Culinary herbs are fresh or dried plant parts used as a food flavoring; mostly prepared from leaves, but can also be prepared from flowers, fruits and roots. Some of the more popular commercially grown herbs include cilantro or coriander (Coriandrum sativum), chives (Allium schoenoprasum), dill (Anthum graveolens), French tarragon (Artemisia dracunculus), horseradish (Armoracia rusticana), mint (Mentha spp.), oregano (Origanum vulgare), parsley (Petroselinum crispum), rosemary (Rosmarinus officinalis), sage (Salvia officinalis), sweet basil (Ocimum basilicum), and thyme (Thymus vulgaris).
Culinary herbs may be sold fresh, dried, or as live plants, and will add variety and sales volume in direct markets like farmers markets, on-farm stands and community supported agriculture (CSA) memberships. Dried herbs may also be marketed as ornamental products to florists or directly to consumers as wreaths. Live plants can be marketed for use in traditional herb and vegetable gardens and may also be promoted for “edible landscaping” to homeowners and landscape contractors. Displaying recipes with fresh-cut or live herbs can help promote the sale of these crops. Value-added products, such as herbal teas, butters, jellies, flavored oils, and bouquet garni are other ways to market herbs, but growers must be aware of the food processing regulations that govern these products. Small-scale wholesale markets (direct to local restaurants and grocers) are also possible for fresh herbs. Interest is usually greatest among chefs for herbs used in higher volumes, such as basil, chives, cilantro, parsley, and rosemary. Kentucky chefs surveyed in the past have also noted specific interests in horseradish, oregano, sage, tarragon, and thyme. Larger-scale greenhouse production of fresh-cut herbs, for wholesale to large-scale grocery chains, has also occurred in Kentucky.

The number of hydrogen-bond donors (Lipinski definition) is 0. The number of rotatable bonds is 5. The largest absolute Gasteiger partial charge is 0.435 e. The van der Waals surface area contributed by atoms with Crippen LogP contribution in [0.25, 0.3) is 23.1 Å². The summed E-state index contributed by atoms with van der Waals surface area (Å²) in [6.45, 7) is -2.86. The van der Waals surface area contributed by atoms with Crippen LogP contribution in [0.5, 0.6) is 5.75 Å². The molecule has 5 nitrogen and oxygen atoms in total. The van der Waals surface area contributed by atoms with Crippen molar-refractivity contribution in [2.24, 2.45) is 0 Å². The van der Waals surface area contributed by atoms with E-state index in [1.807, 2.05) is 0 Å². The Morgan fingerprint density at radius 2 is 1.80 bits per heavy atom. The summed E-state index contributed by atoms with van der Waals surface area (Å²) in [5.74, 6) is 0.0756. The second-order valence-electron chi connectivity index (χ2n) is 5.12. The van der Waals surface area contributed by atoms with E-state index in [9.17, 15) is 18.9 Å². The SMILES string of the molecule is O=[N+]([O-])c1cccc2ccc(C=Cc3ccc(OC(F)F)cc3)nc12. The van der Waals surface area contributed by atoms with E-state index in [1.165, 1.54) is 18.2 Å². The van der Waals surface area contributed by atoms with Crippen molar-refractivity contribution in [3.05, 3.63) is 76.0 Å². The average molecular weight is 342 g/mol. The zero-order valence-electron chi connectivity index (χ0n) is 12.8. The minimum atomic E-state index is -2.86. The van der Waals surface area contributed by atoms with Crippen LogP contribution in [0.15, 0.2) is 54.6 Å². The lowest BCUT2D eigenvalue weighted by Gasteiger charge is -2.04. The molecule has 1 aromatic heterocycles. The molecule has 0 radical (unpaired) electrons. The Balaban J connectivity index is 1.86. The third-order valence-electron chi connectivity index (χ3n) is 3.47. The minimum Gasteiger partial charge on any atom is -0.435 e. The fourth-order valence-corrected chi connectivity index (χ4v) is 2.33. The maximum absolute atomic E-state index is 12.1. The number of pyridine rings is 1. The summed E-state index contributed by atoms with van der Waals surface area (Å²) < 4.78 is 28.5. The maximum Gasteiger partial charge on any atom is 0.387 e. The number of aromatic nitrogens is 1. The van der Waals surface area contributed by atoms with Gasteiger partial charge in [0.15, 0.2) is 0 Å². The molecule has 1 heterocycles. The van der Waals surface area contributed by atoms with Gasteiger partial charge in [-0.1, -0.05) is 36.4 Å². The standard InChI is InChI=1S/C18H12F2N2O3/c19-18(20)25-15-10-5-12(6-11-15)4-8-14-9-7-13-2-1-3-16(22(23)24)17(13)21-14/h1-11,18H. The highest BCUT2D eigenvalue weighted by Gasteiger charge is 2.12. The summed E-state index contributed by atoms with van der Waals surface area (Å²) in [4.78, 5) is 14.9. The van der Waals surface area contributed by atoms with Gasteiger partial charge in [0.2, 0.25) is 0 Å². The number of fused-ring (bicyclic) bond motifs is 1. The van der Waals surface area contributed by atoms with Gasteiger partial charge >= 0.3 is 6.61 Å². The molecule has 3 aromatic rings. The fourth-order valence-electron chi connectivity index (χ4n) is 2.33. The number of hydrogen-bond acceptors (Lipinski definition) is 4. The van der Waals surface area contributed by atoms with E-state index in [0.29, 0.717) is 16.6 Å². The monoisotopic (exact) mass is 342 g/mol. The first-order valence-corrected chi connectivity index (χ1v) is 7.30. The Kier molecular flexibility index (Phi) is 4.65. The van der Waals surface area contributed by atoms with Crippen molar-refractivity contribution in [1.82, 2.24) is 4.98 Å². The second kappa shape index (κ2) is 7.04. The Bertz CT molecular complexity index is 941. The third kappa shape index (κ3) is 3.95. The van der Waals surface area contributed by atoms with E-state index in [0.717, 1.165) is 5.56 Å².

In general, field-grown herbs can be produced using similar cultivation techniques used for standard or organic vegetable crops. However, specific cultural requirements can vary depending on the herb. As a rule, herbs are easy to grow, tolerating a wide range of soils and growing conditions. Preferably, select a warm, sunny site with good soil drainage and few weed problems. Raised beds with plastic mulch and drip irrigation increase yields and produce a cleaner product. Some herbs can be direct-seeded, while others should be transplanted. Soil tests should be taken in advance of planting to amend soil nutrients and to adjust soil pH. Herbs can be grown in soil beds under protected cultivation (i.e., greenhouse or high tunnels). Seeds can be directly sown into raised beds and thinned to a proper spacing, or the grower can choose to use transplants. Alternatively, plants can be grown in a greenhouse bench with a 6- to 8-inch-tall frame filled with an appropriate greenhouse substrate. Fresh herbs are produced in containers as point-of-sale garden transplants or to be sold for fresh kitchen herbs at farmer markets or groceries. Container-grown fresh herbs are most commonly produced under greenhouse conditions. Container size is usually 4 to 6 inches, and marketing may be enhanced by producing in “environmentally friendly” biocontainers.